atheist outreach and hypocrite hilarity

check out this awesome overpass/sidewalk art at yonkis.com — you have to scroll all the way to the right, and it’s not a flip photo so do it slowly enough to notice the homo sapiens-like creatures … at the shortest point of the wall, at about the 75% mark (L-to-R).

The pointer came from pharyngula, where they’ve also been discussing atheist outreach. Elsewhere in the blogosphere people have been wondering if posting flyers on cars in church parking lots is a good way to reach out to the faithful (the “parking lot challenge”) and what kinds of flyers would be good. I posted some of my thoughts in a comment, but to sum up: (a) flyers can come in all kinds of different information, and if you’re willing for 90% or more to be thrown away you could save the life or sanity of some unhappy teenager who *wants* rationality but doesn’t know how to find it; (b) lots of other places are good to pass out tidbits of reason: bus and train ads, newspaper inserts, inserts in bookstore books, hotel bibles; (c) anybody ever do “you’re welcome for the good deed” card?; and (d) what do you say when someone says “god bless you” and you want to be polite and friendly and brief, but corrective?

… And speaking of religious people: The “abstinence-only” promoter in the Bush Administration’s foreign aid department (aka the “AIDS czar”) resigned in embarrassment after getting caught on DC madam Jeane Palfrey’s list of prominent johns. (See WPost 4/28 and ABC 4/27.) Ha ha. Oh, my anger at BS thinly-veiled with sanctimony is rarely so well matched by my pleasure at hypocrisy revealed. My cup runneth over, but I tell you — the Bush administration has produced so many of these kinds of things that it’s kinda hard to keep up.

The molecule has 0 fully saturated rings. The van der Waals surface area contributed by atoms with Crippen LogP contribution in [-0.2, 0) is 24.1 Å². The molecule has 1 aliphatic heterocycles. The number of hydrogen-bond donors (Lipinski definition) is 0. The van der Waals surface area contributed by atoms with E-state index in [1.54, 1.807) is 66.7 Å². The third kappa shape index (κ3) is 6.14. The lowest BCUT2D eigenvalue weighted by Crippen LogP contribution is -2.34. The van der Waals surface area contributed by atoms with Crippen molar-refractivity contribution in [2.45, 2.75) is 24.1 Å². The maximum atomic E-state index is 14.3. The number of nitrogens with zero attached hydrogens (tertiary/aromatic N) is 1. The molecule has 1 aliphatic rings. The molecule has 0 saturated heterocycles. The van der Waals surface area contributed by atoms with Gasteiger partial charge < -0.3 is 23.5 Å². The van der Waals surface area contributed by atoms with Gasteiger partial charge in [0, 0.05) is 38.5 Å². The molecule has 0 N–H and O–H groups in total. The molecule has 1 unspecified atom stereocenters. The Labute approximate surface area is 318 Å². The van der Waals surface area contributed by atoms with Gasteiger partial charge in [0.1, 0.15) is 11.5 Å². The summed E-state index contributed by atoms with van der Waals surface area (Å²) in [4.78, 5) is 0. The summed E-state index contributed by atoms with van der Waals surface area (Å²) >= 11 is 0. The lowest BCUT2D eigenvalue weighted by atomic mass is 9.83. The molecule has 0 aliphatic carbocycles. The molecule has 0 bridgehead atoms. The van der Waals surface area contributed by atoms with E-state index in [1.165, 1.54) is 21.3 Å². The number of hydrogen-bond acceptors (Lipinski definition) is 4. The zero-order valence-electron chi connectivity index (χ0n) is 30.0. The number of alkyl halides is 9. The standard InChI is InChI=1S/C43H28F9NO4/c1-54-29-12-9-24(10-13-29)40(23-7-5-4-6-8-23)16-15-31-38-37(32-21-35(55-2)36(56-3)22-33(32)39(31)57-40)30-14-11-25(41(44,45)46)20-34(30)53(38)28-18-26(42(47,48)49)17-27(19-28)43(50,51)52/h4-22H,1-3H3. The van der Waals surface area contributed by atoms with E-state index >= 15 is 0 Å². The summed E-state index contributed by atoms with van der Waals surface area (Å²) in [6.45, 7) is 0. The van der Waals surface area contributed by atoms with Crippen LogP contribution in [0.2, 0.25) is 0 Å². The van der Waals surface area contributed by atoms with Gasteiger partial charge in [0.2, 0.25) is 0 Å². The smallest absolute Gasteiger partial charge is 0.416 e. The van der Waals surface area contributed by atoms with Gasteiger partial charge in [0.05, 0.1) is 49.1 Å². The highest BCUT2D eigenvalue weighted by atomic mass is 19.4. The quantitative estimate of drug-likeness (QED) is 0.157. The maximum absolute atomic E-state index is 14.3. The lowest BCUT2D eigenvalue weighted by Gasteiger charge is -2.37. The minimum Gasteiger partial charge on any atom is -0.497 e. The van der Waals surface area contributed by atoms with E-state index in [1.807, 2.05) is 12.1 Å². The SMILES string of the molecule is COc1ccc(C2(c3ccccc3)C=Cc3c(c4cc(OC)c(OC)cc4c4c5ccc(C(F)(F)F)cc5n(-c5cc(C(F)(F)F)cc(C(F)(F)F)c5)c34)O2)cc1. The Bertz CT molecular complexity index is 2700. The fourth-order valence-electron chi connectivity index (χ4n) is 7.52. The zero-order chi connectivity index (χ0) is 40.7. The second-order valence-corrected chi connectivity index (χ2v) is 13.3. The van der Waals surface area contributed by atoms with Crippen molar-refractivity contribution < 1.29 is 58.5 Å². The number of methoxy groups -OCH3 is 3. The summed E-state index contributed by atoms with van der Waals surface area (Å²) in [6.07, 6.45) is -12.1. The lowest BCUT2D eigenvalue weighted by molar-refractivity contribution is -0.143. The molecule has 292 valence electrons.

I anticipate many more such juicy stories once her client list (which is in the hands of prosecutors and ABC?) is published, and we know more names of people who sought “massage and sexual fantasy from college-educated women”. The irony of the abstinence-only AIDS czar being one of the first to go is rich though. It is Good to start the day with hypocrites brought low. I am in a happy, happy mood.

if the evidence doesn’t fit, ignore it

Years ago, my partner read some of Nicholas Wade’s NYT articles and shook her head at the shallowness of his analysis. It hasn’t gotten any better since. The NYT is running a lot of articles right now about sex, gender, and sexuality, and Nicholas Wade’s latest article is crap. He writes like the answers have been found, and, surprise, they’re exactly what people a hundred years ago thought, too. Conflicting evidence? Why bother? This is the New York Times, not actual science.

Sigh. Remember Gina Kolata? She was good. Why can’t we have good science writing again? (In fairness, the single line from the Wade article that annoyed me the most wasn’t Wade’s, but a quote from J. Michael Bailey: “If you can’t make a male attracted to other males by cutting off his penis, how strong could any psychosocial effect be?” Indeed. Because when I think about how to raise a gay man the first option that occurs to me is cutting off his penis. Jackass.)

The video is also annoying: My invisible lesbian partner and I sat with open-jawed amazement as they talked about straight boys, gay boys, straight girls, and … let’s move on to another topic altogether, the sweaty t-shirt experiment (No, not the menstrual cycle-synching armpit sniffing experiment; the women sniffing men’s sweaty tshirts that shows that women may develop even emotional attachments to men with different immune systems.) So a total fluff piece with little useful content.